• Neurotron, Inc. v. American Association of Elcetrodiagnostic MedicineWe defended the American Association of Electrodiagnostic Medicine against a claim for a prior restraint of publication of its journal Muscle and Nerve based on the Lanham Act and commercial disparagement claims.  We defeated plaintiff’s two requests for temporary restraining orders and its request for a preliminary injunction, and prevailed on summary judgment.  The Fourth Circuit affirmed.

New Problems for Traditional Media Clients

  • Food Lion v. Capital Cities/ABC Inc.Represented ABC on appeal in this highly publicized case involving tort liability for use of undercover reporters to investigate conditions and practices in a grocery store chain.  The U.S. Court of Appeals for the Fourth Circuit ruled that the plaintiff’s fraud claim was legally insupportable, thereby reducing the damages awarded by a jury to the nominal sum of $3
     
  • Newsweek Inc. v. Department of Revenue of the State of Florida, et al.Represented Newsweek before the United States Supreme Court, challenging an imposition of state tax on due process grounds and winning a rare summary decision at certiorari stage.  We continued to handle the matter on remand to ensure that the state courts rejected alternate grounds for allowing the state tax department to keep the funds.  The tax department refunded Newsweek’s unlawfully collected tax payments in full
     
  • Los Angeles Police Department v. United Reporting Publishing Corp.Represented United Reporting in a case raising a question potentially outside current First Amendment doctrine:  when, if ever, a rule governing access to government information acts as a speech regulation rather than an access restriction and should therefore be reviewed under the appropriate constitutional standard applicable to equivalent speech regulations.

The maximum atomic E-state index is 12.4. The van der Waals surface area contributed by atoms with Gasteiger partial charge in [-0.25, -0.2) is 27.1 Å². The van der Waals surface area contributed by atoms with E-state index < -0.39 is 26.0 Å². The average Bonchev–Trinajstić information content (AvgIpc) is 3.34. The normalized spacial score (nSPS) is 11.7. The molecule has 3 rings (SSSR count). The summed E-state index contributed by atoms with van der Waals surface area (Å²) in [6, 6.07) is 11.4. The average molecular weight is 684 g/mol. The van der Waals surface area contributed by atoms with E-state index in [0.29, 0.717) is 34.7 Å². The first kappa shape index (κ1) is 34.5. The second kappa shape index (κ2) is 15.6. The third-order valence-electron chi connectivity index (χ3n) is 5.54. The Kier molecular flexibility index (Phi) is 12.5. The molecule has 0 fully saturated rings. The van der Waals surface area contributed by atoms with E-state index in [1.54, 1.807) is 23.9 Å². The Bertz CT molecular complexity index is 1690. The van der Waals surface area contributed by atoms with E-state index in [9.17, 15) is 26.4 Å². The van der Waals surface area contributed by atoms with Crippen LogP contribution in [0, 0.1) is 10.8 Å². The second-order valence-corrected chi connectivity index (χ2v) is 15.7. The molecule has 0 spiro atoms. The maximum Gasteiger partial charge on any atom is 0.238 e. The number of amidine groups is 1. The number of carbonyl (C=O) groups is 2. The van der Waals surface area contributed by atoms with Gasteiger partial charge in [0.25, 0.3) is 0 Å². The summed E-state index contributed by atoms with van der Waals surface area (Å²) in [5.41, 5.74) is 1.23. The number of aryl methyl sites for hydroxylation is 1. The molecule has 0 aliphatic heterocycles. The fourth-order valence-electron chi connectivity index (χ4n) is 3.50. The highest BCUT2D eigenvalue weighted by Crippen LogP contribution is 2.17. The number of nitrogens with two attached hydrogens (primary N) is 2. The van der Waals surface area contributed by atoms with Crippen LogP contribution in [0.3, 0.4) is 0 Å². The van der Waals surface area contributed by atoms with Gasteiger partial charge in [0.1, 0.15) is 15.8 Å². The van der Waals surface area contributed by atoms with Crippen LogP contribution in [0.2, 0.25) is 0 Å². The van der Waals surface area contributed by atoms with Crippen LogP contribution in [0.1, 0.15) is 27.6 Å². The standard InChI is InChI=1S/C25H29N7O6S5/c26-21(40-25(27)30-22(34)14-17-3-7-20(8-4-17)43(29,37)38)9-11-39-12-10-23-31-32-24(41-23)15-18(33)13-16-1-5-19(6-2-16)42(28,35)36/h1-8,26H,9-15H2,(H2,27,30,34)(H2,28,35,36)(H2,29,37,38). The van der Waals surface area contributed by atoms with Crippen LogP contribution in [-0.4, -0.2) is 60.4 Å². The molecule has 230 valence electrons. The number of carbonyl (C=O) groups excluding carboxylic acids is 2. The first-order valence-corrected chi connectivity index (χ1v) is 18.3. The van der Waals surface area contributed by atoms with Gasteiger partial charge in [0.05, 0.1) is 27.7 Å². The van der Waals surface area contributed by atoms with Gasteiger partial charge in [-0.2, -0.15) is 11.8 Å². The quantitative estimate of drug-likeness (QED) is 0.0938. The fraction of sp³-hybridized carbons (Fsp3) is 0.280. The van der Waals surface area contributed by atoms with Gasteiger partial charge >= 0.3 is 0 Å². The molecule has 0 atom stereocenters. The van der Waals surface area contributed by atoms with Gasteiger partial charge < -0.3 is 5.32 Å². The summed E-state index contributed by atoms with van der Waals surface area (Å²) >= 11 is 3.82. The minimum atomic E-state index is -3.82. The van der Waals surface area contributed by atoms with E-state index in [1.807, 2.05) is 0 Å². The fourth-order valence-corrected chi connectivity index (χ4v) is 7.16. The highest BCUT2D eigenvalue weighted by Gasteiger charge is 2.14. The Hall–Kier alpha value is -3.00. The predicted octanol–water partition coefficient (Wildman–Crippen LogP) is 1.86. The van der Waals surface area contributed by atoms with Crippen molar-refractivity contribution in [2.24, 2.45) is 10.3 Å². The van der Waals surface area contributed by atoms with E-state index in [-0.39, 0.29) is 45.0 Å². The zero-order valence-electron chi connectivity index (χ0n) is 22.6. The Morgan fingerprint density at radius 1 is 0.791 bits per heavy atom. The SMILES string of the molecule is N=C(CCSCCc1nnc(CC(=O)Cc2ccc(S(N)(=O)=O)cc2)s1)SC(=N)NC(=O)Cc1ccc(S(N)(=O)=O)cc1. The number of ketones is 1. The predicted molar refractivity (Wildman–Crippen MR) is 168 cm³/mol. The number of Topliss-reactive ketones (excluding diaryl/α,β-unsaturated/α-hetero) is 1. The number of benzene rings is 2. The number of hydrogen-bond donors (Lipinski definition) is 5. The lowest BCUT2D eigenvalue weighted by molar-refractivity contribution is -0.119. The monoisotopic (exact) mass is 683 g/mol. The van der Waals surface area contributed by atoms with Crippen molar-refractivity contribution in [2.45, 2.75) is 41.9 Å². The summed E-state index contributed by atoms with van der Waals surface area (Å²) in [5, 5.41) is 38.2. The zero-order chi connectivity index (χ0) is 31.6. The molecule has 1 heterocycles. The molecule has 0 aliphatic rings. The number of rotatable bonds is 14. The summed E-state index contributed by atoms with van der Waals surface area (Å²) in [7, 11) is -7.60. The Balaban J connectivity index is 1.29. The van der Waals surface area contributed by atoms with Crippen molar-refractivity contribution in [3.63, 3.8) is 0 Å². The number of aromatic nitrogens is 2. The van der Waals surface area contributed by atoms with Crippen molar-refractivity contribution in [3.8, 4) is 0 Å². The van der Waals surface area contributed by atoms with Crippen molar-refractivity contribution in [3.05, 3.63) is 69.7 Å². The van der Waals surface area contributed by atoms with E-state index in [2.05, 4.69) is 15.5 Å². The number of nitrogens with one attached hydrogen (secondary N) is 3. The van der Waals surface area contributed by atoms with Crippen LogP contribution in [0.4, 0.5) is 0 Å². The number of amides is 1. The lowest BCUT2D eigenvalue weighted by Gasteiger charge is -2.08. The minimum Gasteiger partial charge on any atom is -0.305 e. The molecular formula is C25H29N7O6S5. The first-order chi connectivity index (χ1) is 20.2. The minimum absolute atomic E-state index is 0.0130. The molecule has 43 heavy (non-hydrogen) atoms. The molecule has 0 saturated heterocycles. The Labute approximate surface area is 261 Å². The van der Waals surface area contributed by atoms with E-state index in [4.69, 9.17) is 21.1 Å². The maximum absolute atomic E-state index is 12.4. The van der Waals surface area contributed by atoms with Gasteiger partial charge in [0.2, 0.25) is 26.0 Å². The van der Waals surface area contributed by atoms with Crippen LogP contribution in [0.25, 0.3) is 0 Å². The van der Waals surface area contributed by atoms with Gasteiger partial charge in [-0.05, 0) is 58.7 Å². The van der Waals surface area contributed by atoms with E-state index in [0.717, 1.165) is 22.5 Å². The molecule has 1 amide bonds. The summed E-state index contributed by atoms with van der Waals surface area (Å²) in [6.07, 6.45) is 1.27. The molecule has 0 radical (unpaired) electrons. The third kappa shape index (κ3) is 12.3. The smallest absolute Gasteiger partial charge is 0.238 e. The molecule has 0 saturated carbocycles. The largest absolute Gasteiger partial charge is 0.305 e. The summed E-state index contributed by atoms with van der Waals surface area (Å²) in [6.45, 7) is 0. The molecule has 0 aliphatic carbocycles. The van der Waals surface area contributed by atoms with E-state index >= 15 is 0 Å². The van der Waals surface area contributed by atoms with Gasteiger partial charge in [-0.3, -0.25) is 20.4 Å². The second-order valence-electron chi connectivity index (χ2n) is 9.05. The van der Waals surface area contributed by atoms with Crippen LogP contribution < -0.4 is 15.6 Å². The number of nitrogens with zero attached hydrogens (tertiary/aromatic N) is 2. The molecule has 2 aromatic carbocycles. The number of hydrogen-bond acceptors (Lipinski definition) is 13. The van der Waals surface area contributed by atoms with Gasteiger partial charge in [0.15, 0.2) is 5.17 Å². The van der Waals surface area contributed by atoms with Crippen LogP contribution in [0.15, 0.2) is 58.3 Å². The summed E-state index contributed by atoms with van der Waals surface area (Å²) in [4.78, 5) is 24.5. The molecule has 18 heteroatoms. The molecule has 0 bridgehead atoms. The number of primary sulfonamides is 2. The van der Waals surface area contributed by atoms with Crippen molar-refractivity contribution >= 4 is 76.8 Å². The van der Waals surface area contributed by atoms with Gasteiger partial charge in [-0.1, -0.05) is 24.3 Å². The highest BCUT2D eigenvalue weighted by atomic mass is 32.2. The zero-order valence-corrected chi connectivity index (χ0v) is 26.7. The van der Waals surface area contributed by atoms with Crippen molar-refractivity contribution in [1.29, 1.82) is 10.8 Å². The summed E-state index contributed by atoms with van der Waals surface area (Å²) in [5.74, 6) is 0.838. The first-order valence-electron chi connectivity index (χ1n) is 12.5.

• Gloria Bartnicki and Anthony F. Kane, Jr. v. Frederick W. Vopper, et al.: Represented The Liberty Project as amicus in this carefully watched case involving the constitutionality of punishing the press for publishing material that it received innocently but that derived from someone else’s illegal taping of a cellular phone call

Other First Amendment Cases

  • Harris v. Quinn:  Represented Illinois public employee unions in arguing that the Court should reject a First Amendment challenge to the fair-share fee provision in a collective bargaining agreement between the state of Illinois and a union representing home care assistants.  That provision requires non-members of the union in the work force to share in paying the cost of negotiating and enforcing the agreement.
     
  • Boy Scouts of America, et al. v. James DaleRepresented the American Psychological Association as amicus in the U.S. Supreme Court in this highly charged right of association case that involved whether the Boy Scouts has a constitutional right to deny admission to gay scouts which overrides a state’s nondiscrimination law
     
  • American Society of Association Executives v. United StatesRepresented the ASAE in a First Amendment challenge to special provisions imposing an income tax on money associations spend to lobby.
     
  • Rossignol v. VoorhaarWe filed an amicus brief for the Reporters Committee for Freedom of the Press and other media groups in the Fourth Circuit in a case about whether the First Amendment protects a newspaper from suppression by local officials of an issue criticizing the sheriff.